Higher investment by publishers and printers has been reflected in the financial results of leading European printing equipment manufacturers.
Koenig & Bauer (KBA) reported a 17 percent rise in sales in the first nine months of this year and a 22 percent jump in the volume of new orders by the end of the third quarter. Sales and orders of web presses went up 24 percent and 26 percent, respectively.
A major priority for new investments by newspaper publishers is an ability to print full color throughout their papers so that they can attract more premium-priced advertising. GMG’s deal with Trinity Mirror will enable it to print all its regional papers in the northwest of England in full color.
The German WAZ newspaper group, which has four daily newspapers in the North Rhine-Westphalia area, is aiming to invest ε200 million ($260 million) on new printing equipment at its sites in Hagen and Essen. The main reason is that it wants to have full-color advertising on all pages of its newspapers. The use of spot color is being eliminated.
In order to take full advantage of the extra full-color capacity, companies like WAZ are also investing heavily in upgrading their mailrooms which comprise the post-press and distribution processes. With more efficient mailrooms, they can gain greater flexibility with inserts and more scope for commercial work.
Mailrooms are becoming a key part of the activities of publishers, which deliver their newspaper direct to the homes of their subscriber readers. This distribution competence provides opportunities for winning direct marketing business.
“These sorts of newspaper companies are well positioned to raise the utilization of their printing plants because of the commercial work they can do,” said Frederick Broman, web offset manager at ANI Printing Inks, Trelleborg, Sweden. “It is one of the reasons why with companies like these, ink consumption has been rising even though paper circulations have been dropping.
“With the coldset inks, a major requirement is that they have to be uniform so that they can be used both for printing newspapers and commercial material,” he continued. “It is not economically feasible to change inks on coldset presses. Also, the inks must not set off onto other pages, particularly during the mailroom stage when newspapers, supplements and inserts are being combined together.”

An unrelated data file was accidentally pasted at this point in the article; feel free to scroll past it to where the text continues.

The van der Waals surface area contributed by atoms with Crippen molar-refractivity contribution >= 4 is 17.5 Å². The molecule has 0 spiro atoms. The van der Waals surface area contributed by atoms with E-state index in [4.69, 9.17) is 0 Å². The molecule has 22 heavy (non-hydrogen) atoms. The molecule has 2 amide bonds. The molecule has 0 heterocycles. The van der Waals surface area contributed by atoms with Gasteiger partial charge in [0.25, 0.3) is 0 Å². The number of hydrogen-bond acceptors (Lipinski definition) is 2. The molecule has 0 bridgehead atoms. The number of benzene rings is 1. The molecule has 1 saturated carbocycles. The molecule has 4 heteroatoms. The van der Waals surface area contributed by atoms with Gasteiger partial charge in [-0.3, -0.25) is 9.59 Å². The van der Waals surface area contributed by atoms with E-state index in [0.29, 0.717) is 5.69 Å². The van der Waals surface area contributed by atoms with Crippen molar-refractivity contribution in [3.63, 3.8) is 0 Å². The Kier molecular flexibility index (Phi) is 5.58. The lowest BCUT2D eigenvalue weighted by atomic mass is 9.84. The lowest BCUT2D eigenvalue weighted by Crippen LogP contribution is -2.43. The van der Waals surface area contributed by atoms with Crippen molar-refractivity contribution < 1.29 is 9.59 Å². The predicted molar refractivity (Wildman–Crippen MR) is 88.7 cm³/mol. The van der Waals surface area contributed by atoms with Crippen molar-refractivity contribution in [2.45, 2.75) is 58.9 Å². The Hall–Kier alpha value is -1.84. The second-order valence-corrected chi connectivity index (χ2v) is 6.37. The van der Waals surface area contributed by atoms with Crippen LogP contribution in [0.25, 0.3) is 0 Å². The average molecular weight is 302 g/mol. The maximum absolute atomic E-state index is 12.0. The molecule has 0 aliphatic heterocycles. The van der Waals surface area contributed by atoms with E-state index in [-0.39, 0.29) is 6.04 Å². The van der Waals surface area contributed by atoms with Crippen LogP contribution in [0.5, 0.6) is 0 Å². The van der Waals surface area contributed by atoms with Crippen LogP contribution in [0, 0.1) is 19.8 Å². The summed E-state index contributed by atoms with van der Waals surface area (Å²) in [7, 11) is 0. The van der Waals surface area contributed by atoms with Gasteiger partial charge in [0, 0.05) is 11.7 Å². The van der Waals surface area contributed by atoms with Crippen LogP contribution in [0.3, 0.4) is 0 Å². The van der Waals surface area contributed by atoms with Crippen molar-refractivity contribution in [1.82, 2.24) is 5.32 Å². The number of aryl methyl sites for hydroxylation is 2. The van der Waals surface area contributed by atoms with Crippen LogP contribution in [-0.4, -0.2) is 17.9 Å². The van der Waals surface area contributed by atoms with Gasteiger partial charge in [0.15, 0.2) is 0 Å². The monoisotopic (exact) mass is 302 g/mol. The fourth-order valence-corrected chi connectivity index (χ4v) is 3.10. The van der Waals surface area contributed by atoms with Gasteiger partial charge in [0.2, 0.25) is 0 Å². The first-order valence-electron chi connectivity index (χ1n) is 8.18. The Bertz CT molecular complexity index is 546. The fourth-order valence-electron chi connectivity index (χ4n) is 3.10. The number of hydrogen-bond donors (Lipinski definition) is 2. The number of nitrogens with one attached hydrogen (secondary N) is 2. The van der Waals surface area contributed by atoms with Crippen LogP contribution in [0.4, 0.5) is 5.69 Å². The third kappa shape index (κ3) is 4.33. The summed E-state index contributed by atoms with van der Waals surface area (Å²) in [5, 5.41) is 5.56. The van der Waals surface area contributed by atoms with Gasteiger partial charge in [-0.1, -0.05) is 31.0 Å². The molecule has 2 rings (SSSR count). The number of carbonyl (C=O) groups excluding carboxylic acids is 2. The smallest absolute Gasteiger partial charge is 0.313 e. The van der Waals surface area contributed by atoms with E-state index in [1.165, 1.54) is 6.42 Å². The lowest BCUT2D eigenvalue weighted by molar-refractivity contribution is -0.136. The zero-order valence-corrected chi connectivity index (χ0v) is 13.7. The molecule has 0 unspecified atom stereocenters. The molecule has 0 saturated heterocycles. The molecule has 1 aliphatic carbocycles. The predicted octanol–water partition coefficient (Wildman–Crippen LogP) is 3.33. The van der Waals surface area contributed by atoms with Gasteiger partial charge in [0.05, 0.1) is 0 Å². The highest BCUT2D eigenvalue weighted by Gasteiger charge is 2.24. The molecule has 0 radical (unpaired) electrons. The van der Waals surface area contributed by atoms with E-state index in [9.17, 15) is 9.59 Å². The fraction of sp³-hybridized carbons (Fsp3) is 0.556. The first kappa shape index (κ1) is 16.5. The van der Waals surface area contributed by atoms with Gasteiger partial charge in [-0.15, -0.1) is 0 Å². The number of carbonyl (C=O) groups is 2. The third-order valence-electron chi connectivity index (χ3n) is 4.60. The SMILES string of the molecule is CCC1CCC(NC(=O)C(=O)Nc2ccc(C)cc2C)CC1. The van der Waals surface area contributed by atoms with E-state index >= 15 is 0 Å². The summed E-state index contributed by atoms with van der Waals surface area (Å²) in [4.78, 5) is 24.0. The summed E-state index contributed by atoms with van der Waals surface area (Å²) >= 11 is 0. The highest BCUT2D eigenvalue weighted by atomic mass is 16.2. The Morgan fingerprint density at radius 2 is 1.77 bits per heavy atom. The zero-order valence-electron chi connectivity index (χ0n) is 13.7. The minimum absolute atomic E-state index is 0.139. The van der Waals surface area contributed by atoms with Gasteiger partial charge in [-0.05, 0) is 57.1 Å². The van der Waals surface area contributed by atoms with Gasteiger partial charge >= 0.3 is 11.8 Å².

ANI is a leading supplier of coldset inks in Scandinavia, where newspaper publishers have probably gained the biggest share in Europe of the market for the printing and distribution of door-to-door promotional material, particularly supermarket fliers.
If coldset printing is to make similar progress in large markets like Germany and France, there will probably have to be more advances in ink technologies and also in standards of paper.
UPM Kymmene of Finland has introduced a coated mechanical paper for coldset printing which it claims can provide quality of advertisements “normally attributed to heatset printing.” Other paper makers have been developing similarly innovative coated papers for the coldset sector.
“These new papers do make a terrific difference because the surface of the paper is so important to the performance of the ink,” said Mr Lilley. “With surfaces which are not smooth and are porous, a lot of ink is needed to cover the paper. With a smooth surface there is less absorption and more possibilities for building up the level of pigmentation.”
However, with more ink lying on the surface of the paper, drying becomes more of an issue. Sun Chemical has tested infrared systems and is currently conducting trials on the use of UV in coldset.
“The infrared method does set the ink more quickly but it is still not absolutely dry,” said Mr. Lilley. “With UV the ink is pretty well dry. We have also been using faster resin systems to achieve higher densities. But it seems likely that ultimately some sort of drying technology will be needed.”
One solution to the problems of achieving adequate color quality on newspaper presses would be a rapid growth in waterless printing.
KBA says that less than a year after it launched its new Cortina waterless newspaper press, it has sold 25 of the machines, which took four years to develop. There have been hopes that the introduction of the Cortina would trigger a revival in waterless printing in Europe, which has been held back by a limited number of producers of items like plates. A larger market for waterless should generate more suppliers of consumables and lower prices.
“Wider use of waterless inks would certainly give us more room to maneuver technologically,” said Mr. Lilley of Sun Chemical, which worked with KBA on the development of waterless inks for the Cortina.
In Europe, the combining of newspaper and commercial printing is still taking place in only a relatively small part of the newspaper sector. The speed of its expansion will not only depend on investment levels but also the cost of the printing systems need to make it work effectively.